“Indian food is way more diverse than most people have been exposed to, and is long due the recognition it deserves,” Shashank Achuta tells Broadsheet. “The main thing I look forward to changing is the unfortunate reputation that Indian food has garnered for being too spicy, oily or even monotonous – there’s so much more to it than butter chicken and biryani.”
This is the main reason why the Indian-born sous chef at Lana, a restaurant that opened shortly before lockdown in the CBD’s heritage-listed Hinchcliff House, decided to launch Sydney Tiffin Room. It’s a food-delivery service showcasing regional, home-cooked Indian cuisine.
“I hope to educate my clients about this diversity influenced by geographical, socio-economic, spiritual [factors], and even the many foreign colonisers of India over the centuries,” says Achuta.
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Each order comes with three courses and two sides, feeding two people for $70. Every few weeks Achuta changes the menu to transport diners to a different city or region of India. His debut menu highlighted the coastal town of Puducherry (formerly Pondicherry), which was colonised by the French until the mid-20th century. It featured dishes such as eral masala vadai – king-prawn-and-lentil fritters with burnt-onion-and-turmeric chutney, plus prawn-head oil for “extra prawniness”. There was also a duck and poppy seed curry served with rice cooked in ghee, which Achuta describes as “chicken curry on steroids”, because the flavours are “so in your face”.
“Poppy seeds are believed to have medicinal properties, not to mention they’re super nutty and work great as a natural thickening agent. Coconut and poppy seeds are best friends and will literally elevate any curry to the next level,” he says.
His next menu headed to Goa, a state on India’s western coastline that was colonised by the Portuguese for more than four centuries and has a seafood-heavy cuisine. Those dishes included semolina-crusted Spanish mackerel served with a zingy coriander sauce, and a slow-cooked beef short-rib vindaloo. There was even a Portuguese-influenced dessert called serradura – or sawdust pudding – made with brown-butter shortbread cookies and coffee-infused whipped cream with crème fraîche mixed into it.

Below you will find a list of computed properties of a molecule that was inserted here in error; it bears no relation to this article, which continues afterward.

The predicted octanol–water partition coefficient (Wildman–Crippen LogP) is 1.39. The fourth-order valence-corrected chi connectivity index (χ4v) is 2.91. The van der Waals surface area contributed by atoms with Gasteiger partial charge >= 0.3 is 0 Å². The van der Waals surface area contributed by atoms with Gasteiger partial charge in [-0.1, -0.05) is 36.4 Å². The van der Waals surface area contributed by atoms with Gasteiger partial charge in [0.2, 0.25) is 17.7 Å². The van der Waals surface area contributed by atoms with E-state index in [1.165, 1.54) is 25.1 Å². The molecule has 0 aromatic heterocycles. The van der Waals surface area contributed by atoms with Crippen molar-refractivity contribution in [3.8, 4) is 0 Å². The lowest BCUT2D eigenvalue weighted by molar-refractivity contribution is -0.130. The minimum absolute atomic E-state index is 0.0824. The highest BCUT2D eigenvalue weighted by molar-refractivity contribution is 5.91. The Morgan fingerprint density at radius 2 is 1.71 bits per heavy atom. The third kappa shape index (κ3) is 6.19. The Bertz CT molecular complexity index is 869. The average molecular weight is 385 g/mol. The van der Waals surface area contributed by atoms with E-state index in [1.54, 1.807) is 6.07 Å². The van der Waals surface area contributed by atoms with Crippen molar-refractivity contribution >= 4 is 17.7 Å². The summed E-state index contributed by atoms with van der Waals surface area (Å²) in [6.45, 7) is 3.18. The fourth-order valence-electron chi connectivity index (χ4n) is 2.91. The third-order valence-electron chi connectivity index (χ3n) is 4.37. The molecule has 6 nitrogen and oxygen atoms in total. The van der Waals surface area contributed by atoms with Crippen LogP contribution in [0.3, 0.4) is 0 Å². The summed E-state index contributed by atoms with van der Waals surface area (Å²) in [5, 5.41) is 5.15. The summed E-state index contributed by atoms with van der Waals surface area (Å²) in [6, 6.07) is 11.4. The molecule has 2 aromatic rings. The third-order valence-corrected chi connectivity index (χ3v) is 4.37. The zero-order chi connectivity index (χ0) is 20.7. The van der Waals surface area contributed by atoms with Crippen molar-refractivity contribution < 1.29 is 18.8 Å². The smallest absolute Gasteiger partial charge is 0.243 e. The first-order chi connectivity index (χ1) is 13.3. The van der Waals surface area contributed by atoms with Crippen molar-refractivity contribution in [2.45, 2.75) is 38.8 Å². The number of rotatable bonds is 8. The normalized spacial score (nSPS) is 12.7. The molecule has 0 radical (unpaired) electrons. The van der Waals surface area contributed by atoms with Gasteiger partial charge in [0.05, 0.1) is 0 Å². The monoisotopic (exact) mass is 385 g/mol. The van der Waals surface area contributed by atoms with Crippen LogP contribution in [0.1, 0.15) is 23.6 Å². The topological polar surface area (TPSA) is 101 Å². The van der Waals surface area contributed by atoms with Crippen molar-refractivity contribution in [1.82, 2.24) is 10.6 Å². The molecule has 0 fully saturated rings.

This week, he’s gone to Kerala, where coconut and seafood are hallmarks of the local cuisine. The menu includes arikadukka (fried mussels stuffed with rice and coconut); a coconut-chicken curry with rice pancakes; and coconut pudding with salted-jaggery caramel for dessert (jaggery is a type of cane sugar).
All the recipes Achuta uses can be attributed to his mum, who has been his biggest influence in the kitchen. He also harnesses the knowledge of produce, flavour and technique he’s learned working in top Australian kitchens such as Attica, Restaurant Hubert, Fred’s and Cafe Paci.
“We grew up in a house where every meal was an experience, and Mum always managed to effortlessly make food special and nutritious – meals were never just about nourishment. As a result, I grew up with an intimate relationship with food,” he says.
Achuta is hopeful that Sydney Tiffin Room will be its own restaurant one day, adding that his mum has already volunteered to come and train the chefs.
Orders can be made via Instagram or by emailing firstname.lastname@example.org. Sydney Tiffin Room delivers within a 15-kilometre radius of Ryde, excluding local government areas of concern. Sydney-wide delivery is also available through Didi Delivery, with fees calculated based on average estimates provided by the delivery service.